Margaret King shows what the death of a little boy named Valerio Marcello over five hundred years ago can tell us about his time.
This child, scion of a family of power and privilege at Venice's time of greatness, left his father in a state of despair so profound and so public that it occasioned an outpouring of consoling letters, orations, treatises, and poems. In these documents, we find a firsthand account, richly colored by humanist conventions and expectations, of the life of the fifteenth-century boy, the passionate devotion of his father, the feelings of his brothers and sisters, the striking absence of his mother. The father's story is here as well: the career of a Venetian nobleman and scholar, patron and soldier, a participant in Venice's struggle for dominion in the north of Italy.
Through these sources also King traces the cultural trends that made Marcello's century famous. Her work enlarges our view of the literature of consolation, which had a distinctive tradition in Venice, and shifting attitudes toward death from the late Middle Ages onward.
For the depth and acuity of its insights into political, cultural, and private life in fifteenth-century Venice, this book will be essential reading for students of the Renaissance. For the grace and drama of its storytelling, it will be savored by anyone who wishes to look into life and death in a palace, and a city, long ago.
Sarah Gwyneth Ross Harvard University Press, 2016 Library of Congress CB361.R67 2016 | Dewey Decimal 940.21
Revealing an Italian Renaissance beyond Michelangelo and the Medici, Sarah Gwyneth Ross recovers the experiences of everyday people who were inspired to pursue humanistic learning. Physicians were often the most avid professionals seeking to earn the respect of their betters, advance their families, and secure honorable remembrance after death.
It is a winter morning in Venice, in 1622. Muted voices drift through a thin wall next door. Her curiosity aroused, a young woman peers through a crack in the door, only to witness a strange and disturbing sight: a woman and a priest secretly celebrating communion. Troubled by what she sees, she reports the incident at confession. Her revelation leads to the arrest, jailing, and arraignment of the two for heresy before the Venetian Holy Office of the Inquisition.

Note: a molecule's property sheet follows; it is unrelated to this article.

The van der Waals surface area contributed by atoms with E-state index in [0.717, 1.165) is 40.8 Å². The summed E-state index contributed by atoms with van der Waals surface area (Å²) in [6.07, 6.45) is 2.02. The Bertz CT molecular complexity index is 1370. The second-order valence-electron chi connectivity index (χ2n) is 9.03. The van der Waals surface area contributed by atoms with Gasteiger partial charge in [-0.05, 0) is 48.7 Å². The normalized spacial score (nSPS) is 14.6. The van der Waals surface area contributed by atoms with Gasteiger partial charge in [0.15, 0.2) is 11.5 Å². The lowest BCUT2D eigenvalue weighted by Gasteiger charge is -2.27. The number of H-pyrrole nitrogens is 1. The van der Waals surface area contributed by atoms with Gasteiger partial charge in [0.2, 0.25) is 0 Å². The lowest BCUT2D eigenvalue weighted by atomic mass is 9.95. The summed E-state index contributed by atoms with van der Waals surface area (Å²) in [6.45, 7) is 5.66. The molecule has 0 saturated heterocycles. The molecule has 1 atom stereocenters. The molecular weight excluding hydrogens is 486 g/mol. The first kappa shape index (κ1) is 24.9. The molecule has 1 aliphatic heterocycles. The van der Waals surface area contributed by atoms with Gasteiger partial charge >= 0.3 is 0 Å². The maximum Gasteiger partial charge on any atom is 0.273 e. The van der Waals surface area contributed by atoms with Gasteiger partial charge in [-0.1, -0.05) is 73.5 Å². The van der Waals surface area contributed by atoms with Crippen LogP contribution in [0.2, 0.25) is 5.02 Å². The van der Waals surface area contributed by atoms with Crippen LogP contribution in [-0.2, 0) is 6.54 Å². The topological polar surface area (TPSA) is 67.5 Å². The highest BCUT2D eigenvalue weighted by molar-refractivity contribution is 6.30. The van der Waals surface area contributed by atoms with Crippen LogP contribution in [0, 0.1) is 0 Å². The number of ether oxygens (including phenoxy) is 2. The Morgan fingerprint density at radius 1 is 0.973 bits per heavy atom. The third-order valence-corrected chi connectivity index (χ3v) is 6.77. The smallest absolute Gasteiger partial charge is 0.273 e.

So begins Fulvio Tomizza's absorbing account of the true story of Maria Janis, a devout peasant woman from the mountains north of Bergamo. Too poor to enter a convent, Maria had set out to serve God by relinquishing the little she had, through renunciation of all food but the bread and wine of communion. Encouraged by the restless village priest Pietro Morali, Maria claimed to have existed in this sanctified state for five years. During this time, she, Morali, and the weaver Pietro Palazzi travel from a little village in the Alps to Rome and then to Venice, where their alleged sacrilege is discovered and they are brought to trial. Both revered as a saint and reviled as a fraud, Maria with her "privilege" inspires and threatens believers within the Church. Combining the historian's precision with the novelist's imagination, Tomizza painstakingly reconstructs her story, crafting a fascinating portrait of sublimated love, ambition, and jealousy.
Heavenly Supper alternates a chronological account of the trial with analyses of each protagonist's life history. Along the way, Tomizza gives voice to the minds and hearts of his characters, allowing them to speak for themselves in their own words. The world he recreates resonates with the fervor of the Counter Reformation when faith and its consequences were rigidly controlled by the Church. As suspenseful as a detective novel, Tomizza's story goes beyond the trial to evoke a panoramic view of seventeenth-century Italian culture.